Three IJCNN papers from the AMAAI lab this year!

I'm very happy to announce that our lab had three papers accepted at the International Joint Conference on Neural Networks (IJCNN) on the topics of controllable music generation with emotion and structure, as well as audio transcription. More info on these three projects below:

Makris D., Agres K., Herremans D.. 2021. Sen2Seq: A Conditional seq2seq Framework for Generating Lead Sheets with Sentiment. Proceedings of the International Joint Conference on Neural Networks (IJCNN). Download preprint.

The field of automatic music composition has seen great progress in the last few years, much of which can be attributed to advances in deep neural networks. There are numerous studies that present different strategies for generating sheet music from scratch. The inclusion of high-level musical characteristics (e.g., perceived emotional qualities), however, as conditions for controlling the generation output remains a challenge. In this paper, we present a novel approach for calculating the valence (the positivity or negativity of the perceived emotion) of a chord progression within a lead sheet, using pre-defined mood tags proposed by music experts. Based on this approach, we propose a novel strategy for conditional lead sheet generation that allows us to steer the music generation in terms of valence, phrasing, and time signature. Our approach is similar to a Neural Machine Translation (NMT) problem, as we include high-level conditions in the encoder part of the sequence-to-sequence architectures used (i.e., long-short term memory networks, and a Transformer network). We conducted experiments to thoroughly analyze these two architectures. The results show that the proposed strategy is able to generate lead sheets in a controllable manner, resulting in distributions of musical attributes similar to those of the training dataset. We also verified through a subjective listening test that our approach is effective in controlling the valence of a generated chord progression.

Cheuk K.W., Luo Y.J., Benetos E., Herremans D.. 2021. Revisiting the Onsets and Frames Model with Additive Attention. Proceedings of the International Joint Conference on Neural Networks (IJCNN). Download preprint.

Recent advances in automatic music transcription (AMT) have achieved highly accurate polyphonic piano transcription results by incorporating onset and offset detection. The existing literature, however, focuses mainly on the leverage of deep and complex models to achieve state-of-the-art (SOTA) accuracy, without understanding model behaviour. In this paper, we conduct a comprehensive examination of the Onsets-and-Frames AMT model, and pinpoint the essential components contributing to a strong AMT performance. This is achieved through exploitation of a modified additive attention mechanism. The experimental results suggest that the attention mechanism beyond a moderate temporal context does not benefit the model, and that rule-based post-processing is largely responsible for the SOTA performance. We also demonstrate that the onsets are the most significant attentive feature regardless of model complexity. The findings encourage AMT research to weigh more on both a robust onset detector and an effective post-processor.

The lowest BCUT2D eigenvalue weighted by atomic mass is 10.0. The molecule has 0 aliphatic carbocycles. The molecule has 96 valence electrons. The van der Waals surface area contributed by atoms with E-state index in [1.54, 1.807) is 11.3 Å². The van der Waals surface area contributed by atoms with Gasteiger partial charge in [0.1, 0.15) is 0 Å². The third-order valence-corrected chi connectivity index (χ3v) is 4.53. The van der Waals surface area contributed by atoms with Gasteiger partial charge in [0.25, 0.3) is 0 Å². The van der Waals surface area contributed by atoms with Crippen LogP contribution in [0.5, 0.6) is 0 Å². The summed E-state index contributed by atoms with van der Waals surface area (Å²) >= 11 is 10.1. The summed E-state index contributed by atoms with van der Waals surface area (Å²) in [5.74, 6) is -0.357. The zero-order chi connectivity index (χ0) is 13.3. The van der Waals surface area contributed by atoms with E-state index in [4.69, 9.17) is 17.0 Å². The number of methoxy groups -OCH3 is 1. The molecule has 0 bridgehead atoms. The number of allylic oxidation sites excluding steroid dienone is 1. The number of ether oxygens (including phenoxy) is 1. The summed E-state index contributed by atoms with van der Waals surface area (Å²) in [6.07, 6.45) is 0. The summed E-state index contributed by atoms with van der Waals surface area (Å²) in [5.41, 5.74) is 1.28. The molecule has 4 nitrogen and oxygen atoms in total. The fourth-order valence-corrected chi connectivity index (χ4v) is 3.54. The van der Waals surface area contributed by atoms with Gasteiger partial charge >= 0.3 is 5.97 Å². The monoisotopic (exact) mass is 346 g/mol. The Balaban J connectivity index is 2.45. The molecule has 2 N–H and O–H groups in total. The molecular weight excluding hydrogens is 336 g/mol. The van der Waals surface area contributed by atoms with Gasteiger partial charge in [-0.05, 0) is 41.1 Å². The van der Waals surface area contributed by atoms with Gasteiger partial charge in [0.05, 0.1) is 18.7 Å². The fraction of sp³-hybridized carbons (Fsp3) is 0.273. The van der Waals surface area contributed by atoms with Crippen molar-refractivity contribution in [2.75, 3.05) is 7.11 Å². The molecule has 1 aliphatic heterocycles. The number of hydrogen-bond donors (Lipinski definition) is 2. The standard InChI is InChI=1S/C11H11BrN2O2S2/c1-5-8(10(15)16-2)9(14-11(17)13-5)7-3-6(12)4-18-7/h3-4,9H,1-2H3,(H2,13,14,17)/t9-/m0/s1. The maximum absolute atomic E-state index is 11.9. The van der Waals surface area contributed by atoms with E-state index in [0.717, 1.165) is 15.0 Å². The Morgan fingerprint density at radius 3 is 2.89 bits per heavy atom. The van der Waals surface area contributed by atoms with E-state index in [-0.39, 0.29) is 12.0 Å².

Guo Z, Makris D., Herremans D.. 2021. Hierarchical Recurrent Neural Networks for Conditional Melody Generation with Long-term Structure. Proceedings of the International Joint Conference on Neural Networks (IJCNN). Download preprint.

The rise of deep learning technologies has quickly advanced many fields, including that of generative music systems. There exist a number of systems that allow for the generation of good sounding short snippets, yet, these generated snippets often lack an overarching, longer-term structure. In this work, we propose CM-HRNN: a conditional melody generation model based on a hierarchical recurrent neural network. This model allows us to generate melodies with long-term structures based on given chord accompaniments. We also propose a novel, concise event-based representation to encode musical lead sheets while retaining the notes' relative position within the bar with respect to the musical meter. With this new data representation, the proposed architecture can simultaneously model the rhythmic, as well as the pitch structures in an effective way. Melodies generated by the proposed model were extensively evaluated in quantitative experiments as well as a user study to ensure the musical quality of the output as well as to evaluate if they contain repeating patterns. We also compared the system with the state-of-the-art AttentionRNN. This comparison shows that melodies generated by CM-HRNN contain more repeated patterns (i.e., higher compression ratio) and a lower tonal tension (i.e., more tonally concise). Results from our listening test indicate that CM-HRNN outperforms AttentionRNN in terms of long-term structure and overall rating.